Is The Estonian Kroon Stronger Than The British Pound?

Posted by Allison on 10 December 2010, 13:10

This month we have decided to choose three currencies we do not normally focus on for these reports. It is important to highlight and read about popular and worldwide currencies such as the US dollar and so on, but smaller currencies can also paint a picture that is worth seeing.

Such is the case with the Estonian kroon. This is a delightful name for a currency and this month we shall be looking at how the kroon performed against the British pound for the month of November. When October came to an end the pound had a rate of 18.013 against the Estonian kroon on the currency converter. So let’s see whether that figure would go higher or lower as we moved through November and finally came up against the last month of 2010. Would the pound be strong enough to get the best rate?

The first signs went in favour of the kroon as the pound dropped to 17.883. But even though it had a shaky start we did eventually manage to see the pound claw its way back to 18.028 to close out that first week. It was an interesting start, but it didn’t tell us much about which currency would prevail for the month as a whole.

The next week was slightly different though as it saw a slew of steady increases for the British pound. There were no big increases but there was enough going on to ensure we had lots to appreciate. The week closed out on 18.392 and we were feeling confident that the pound had more in the bag yet to share as well.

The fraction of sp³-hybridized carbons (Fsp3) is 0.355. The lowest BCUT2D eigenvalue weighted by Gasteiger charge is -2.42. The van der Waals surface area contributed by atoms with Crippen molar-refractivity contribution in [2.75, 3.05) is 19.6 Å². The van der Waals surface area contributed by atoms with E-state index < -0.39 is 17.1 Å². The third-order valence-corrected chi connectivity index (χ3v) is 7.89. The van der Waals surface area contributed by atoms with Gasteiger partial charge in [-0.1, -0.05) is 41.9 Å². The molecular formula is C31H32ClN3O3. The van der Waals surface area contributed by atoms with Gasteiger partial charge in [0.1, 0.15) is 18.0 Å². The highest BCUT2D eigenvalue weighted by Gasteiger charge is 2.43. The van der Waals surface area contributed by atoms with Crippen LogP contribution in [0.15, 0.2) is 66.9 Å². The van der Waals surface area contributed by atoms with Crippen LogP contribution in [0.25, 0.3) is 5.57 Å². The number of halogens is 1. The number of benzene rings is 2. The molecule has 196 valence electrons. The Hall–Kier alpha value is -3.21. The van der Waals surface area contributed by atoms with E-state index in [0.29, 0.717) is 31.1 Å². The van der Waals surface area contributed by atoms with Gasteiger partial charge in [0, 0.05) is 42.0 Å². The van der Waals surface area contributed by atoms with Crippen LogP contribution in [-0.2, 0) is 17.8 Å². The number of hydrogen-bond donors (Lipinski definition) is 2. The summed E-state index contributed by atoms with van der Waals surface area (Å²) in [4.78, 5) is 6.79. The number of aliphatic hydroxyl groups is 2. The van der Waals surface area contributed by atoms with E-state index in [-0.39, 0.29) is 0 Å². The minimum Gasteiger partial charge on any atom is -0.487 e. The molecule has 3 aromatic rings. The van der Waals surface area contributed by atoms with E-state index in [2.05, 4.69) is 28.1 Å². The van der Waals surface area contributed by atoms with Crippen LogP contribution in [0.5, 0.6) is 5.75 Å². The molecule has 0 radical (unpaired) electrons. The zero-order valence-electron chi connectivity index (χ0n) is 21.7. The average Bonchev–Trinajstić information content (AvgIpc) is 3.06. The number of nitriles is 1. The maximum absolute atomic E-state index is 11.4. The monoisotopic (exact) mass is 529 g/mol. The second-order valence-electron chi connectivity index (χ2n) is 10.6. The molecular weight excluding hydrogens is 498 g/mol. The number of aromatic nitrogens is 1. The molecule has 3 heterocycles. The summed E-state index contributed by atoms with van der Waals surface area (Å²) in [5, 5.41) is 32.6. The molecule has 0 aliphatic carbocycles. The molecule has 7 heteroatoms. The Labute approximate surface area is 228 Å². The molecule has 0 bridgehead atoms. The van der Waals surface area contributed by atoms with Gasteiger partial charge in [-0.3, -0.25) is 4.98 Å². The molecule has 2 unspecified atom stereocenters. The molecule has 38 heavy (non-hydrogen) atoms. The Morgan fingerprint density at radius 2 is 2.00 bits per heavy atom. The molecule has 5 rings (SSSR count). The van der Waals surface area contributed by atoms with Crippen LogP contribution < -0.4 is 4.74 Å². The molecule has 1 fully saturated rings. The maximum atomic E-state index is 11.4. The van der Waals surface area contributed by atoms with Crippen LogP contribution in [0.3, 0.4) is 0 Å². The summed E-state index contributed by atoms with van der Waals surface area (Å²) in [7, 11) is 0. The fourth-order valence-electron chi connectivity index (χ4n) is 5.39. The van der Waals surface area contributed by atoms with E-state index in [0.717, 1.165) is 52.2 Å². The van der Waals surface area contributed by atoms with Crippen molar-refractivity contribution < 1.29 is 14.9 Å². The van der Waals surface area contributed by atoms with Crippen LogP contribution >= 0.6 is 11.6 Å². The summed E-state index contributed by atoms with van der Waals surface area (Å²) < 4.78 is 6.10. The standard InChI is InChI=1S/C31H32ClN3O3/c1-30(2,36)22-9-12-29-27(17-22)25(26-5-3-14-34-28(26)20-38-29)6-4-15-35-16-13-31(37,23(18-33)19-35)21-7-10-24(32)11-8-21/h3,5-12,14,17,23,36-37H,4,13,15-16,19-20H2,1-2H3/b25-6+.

The week beginning the 15th November turned out to be just as promising as the pound perked up to 18.453. Unfortunately this turned out to be something of a rocky week and we ended up having a nightmare time as we went back and forth with the Estonian kroon. Each currency nipped away at the other in a vain hope of gaining a foothold against the other, and eventually the kroon managed to gain a small victory. The week ended with the pound claiming a slightly smaller rate of 18.295.

So where would we go from here? The pound was still doing better than it had been at the end of October, so it could be the case that the month would turn out to be better than it looked to be at the moment.

Funnily enough the final few days of the month turned out to be quite a surprise. It was almost as if the pound was able to put in one final spurt of energy against the Estonian kroon, and as a result it went up to 18.302 to begin with. But this was the first of a few increases which led to a month end rate of 18.679. This was quite a success given the strange way the month had gone on, so we we pleased to see it.

 

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